Comparing Argus private jet flying from this year to Memorial Day 2019 shows the strongest rebound data yet

Expectations that private jet travel will lead the recovery of air travel continued at the start of this holiday weekend.

Data from Argus showed flight activity for fractional and charter operators continued to trend up during the start of the Memorial Day weekend.

The two largest fractional players, Berkshire Hathaway’s NetJets and OneSky Flight’s Flexjet and Flight Options, represent 85% of the market.

Meanwhile, charter flights were even more robust. The biggest player is Wheels Up Group and its Gama Aviation Signature, Delta Private Jets, and TMC Jets. Other top 10 Part 135 operators include Vista Global Holdings’ XOJET Aviation, Executive Jet Management, a subsidiary of NetJets, plus FlyExclusive, Jet Linx Aviation, and Solairus Aviation.

Argus doesn’t break out specific operators. However, the picture for the start of the Memorial Day weekend in the U.S. was bright across private aviation.

Comparing the same days in 2020 to 2019, from Wednesday through Saturday, there were 2,720 flights by fractional share operators. That represented 56% of last year’s total.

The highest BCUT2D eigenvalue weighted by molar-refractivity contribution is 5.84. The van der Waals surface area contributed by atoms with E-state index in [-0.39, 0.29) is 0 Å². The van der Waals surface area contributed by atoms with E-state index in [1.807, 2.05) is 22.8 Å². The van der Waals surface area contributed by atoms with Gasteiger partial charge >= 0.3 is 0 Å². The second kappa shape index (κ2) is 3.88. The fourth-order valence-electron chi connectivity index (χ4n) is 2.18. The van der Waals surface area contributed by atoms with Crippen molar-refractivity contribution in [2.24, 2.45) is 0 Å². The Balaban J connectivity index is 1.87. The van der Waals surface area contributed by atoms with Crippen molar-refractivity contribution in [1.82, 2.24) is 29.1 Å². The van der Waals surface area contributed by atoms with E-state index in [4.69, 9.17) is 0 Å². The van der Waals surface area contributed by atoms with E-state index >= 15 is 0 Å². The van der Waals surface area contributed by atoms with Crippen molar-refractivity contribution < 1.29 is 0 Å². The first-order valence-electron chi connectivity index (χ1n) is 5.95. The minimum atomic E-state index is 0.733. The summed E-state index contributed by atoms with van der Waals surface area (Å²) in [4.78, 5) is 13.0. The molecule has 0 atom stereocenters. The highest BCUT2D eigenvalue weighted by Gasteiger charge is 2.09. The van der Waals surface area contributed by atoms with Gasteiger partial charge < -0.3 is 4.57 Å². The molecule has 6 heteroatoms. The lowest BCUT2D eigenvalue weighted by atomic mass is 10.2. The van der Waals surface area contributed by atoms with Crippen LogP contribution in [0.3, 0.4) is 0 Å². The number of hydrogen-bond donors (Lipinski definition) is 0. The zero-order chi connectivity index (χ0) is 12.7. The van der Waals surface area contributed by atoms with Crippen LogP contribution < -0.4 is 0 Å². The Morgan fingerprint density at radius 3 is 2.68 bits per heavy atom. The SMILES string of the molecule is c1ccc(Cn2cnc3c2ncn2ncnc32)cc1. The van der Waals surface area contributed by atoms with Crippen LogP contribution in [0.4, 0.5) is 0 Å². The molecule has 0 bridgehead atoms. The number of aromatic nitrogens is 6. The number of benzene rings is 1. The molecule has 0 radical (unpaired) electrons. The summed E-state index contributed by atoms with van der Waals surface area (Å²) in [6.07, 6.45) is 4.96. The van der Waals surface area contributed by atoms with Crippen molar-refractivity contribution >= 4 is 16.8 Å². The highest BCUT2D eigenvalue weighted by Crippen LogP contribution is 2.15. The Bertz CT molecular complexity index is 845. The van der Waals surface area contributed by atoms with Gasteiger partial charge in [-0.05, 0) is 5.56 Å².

Private Jet flights peak on Memorial Day Saturday

On Saturday, there were 568 flights compared to 833 in 2019, so 68% of the previous year’s levels. During the entire month of April, fractional operators flew just 20% of 2019 levels.

Argus data for fractional operators includes flights for their fractional share, lease, and jet card customers.

Part 135 charter, which covers on-demand charter and jet card flights, also enjoyed a positive start to the weekend. Flights on Wednesday prior to the holiday were at 58% of last year’s levels reaching the 71% mark on Saturday. For the Wednesday to Saturday period, charter flights were at 64% of 2019 numbers.

Airline travel is finally seeing a slight rebound. Passengers passing through TSA checkpoints recovered to just over 10% of 2019 volume for the start of the Memorial Day weekend.

Private jet travel’s rebound is predicated on the expectation more affluent consumers will seek to reduce Covid-19 exposure. Reduction in airline schedules and cities served may also drive more businesses and families to fly privately.

Various analyses show only 10% of those who can afford to fly privately, had been doing so prior to the pandemic. It’s estimated there are at least one million households and businesses in the U.S. that have the financial resources to use private aviation.

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